The Attack on Stonington Harbor, August 1775: Its Impact on the Colonists, their Military and Political Leaders, and its Ramifications for British Naval and Military Leaders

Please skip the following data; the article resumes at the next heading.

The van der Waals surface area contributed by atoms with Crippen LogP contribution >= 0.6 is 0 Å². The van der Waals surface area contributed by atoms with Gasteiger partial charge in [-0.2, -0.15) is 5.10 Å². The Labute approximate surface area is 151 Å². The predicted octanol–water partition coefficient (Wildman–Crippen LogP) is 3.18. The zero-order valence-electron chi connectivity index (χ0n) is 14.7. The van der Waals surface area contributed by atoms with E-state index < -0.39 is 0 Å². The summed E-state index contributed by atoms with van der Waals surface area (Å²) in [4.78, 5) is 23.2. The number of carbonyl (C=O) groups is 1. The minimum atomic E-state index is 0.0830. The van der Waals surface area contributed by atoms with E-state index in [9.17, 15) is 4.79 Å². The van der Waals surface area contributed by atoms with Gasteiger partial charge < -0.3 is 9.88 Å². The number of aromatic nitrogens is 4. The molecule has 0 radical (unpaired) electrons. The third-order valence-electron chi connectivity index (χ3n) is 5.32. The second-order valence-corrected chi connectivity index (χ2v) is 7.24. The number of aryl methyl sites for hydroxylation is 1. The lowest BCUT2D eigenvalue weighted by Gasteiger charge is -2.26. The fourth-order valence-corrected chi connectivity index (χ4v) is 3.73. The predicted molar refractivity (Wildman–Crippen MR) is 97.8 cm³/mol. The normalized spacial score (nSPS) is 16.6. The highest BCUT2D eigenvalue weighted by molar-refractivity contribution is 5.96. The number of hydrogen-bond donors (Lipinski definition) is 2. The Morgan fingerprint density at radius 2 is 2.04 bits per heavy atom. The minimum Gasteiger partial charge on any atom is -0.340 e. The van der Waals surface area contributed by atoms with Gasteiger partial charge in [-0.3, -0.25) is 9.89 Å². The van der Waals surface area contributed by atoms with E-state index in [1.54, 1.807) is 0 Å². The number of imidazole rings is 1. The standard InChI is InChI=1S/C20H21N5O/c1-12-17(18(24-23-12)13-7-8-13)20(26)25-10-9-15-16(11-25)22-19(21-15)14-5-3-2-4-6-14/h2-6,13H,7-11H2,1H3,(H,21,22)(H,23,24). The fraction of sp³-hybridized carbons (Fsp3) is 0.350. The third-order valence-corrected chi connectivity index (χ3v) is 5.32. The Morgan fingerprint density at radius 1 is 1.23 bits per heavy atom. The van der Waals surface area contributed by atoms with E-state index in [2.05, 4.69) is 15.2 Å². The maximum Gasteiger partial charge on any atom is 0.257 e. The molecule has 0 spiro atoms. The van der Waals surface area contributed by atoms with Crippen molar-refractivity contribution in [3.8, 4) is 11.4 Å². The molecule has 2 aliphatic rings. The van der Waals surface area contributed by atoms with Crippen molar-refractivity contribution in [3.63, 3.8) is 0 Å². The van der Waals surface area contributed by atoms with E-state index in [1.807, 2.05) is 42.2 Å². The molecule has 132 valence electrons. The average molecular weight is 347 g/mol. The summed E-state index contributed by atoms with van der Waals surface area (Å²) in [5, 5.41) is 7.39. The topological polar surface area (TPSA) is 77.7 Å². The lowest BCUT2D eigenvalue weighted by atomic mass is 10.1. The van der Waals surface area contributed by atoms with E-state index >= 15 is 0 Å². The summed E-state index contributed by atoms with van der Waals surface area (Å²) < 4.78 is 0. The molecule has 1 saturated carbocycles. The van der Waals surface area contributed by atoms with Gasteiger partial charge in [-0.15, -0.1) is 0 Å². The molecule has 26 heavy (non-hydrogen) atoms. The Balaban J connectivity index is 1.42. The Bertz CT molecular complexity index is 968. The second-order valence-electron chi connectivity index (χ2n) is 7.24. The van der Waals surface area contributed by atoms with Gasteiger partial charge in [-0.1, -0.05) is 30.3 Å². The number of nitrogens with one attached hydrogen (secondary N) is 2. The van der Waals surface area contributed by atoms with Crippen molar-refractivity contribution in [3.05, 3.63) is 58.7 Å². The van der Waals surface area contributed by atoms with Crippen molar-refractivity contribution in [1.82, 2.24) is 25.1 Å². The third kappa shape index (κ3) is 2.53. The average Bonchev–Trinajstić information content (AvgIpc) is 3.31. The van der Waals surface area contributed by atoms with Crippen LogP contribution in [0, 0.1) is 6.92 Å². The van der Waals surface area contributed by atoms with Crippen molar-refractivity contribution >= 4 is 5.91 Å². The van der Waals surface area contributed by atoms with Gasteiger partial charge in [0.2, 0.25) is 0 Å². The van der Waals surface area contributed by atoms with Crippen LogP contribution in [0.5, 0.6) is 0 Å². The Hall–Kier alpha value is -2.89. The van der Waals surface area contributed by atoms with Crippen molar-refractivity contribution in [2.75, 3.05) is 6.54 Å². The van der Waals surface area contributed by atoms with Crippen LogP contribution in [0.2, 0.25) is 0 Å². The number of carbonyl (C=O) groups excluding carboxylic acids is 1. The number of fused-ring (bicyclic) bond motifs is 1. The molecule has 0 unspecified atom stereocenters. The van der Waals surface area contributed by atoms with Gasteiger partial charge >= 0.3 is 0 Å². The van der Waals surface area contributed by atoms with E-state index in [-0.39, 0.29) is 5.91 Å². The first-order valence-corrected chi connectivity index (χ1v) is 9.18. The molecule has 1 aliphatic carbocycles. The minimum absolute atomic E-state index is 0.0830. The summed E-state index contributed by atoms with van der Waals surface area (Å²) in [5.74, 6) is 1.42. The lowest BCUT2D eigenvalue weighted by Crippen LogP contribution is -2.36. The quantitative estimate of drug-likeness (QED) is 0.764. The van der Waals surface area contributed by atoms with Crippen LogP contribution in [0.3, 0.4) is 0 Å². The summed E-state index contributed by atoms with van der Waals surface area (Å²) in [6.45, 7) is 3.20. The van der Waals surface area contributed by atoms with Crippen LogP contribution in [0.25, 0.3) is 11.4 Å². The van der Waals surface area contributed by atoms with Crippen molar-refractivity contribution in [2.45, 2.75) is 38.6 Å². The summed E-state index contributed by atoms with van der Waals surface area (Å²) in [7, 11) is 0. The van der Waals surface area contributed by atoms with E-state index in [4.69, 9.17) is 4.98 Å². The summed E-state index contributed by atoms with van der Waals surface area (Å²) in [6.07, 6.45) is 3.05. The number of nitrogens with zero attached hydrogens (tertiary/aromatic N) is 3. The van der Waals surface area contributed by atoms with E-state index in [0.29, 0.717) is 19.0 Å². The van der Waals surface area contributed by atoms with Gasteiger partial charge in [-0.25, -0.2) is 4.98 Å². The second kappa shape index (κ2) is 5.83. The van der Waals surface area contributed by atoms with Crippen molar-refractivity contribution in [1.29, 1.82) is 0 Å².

In the summer of 1775, the American colonies were not officially at war with England, but they were far from being at peace. A full year before independence was declared in July 1776, there were several military engagements that would make the eventual declaration of war inevitable. The most significant battle, the Battle of Bunker Hill, was one of the bloodiest of the entire war, and it is etched in the collective memory of the United States. Another engagement that summer, a small skirmish between a Royal Navy warship and hastily gathered militia in the village of Stonington, Connecticut, is now largely forgotten, but it had far reaching consequences for the colonists and the British. The skirmish lasted only one day, and there were no fatalities on either side, yet this seemingly minor skirmish, and the events of July and August that led up to it, would have an immediate and powerful impact on British military policy, on American military and civilian leaders and on the colonists of New London County, who confronted British naval power and held their own.
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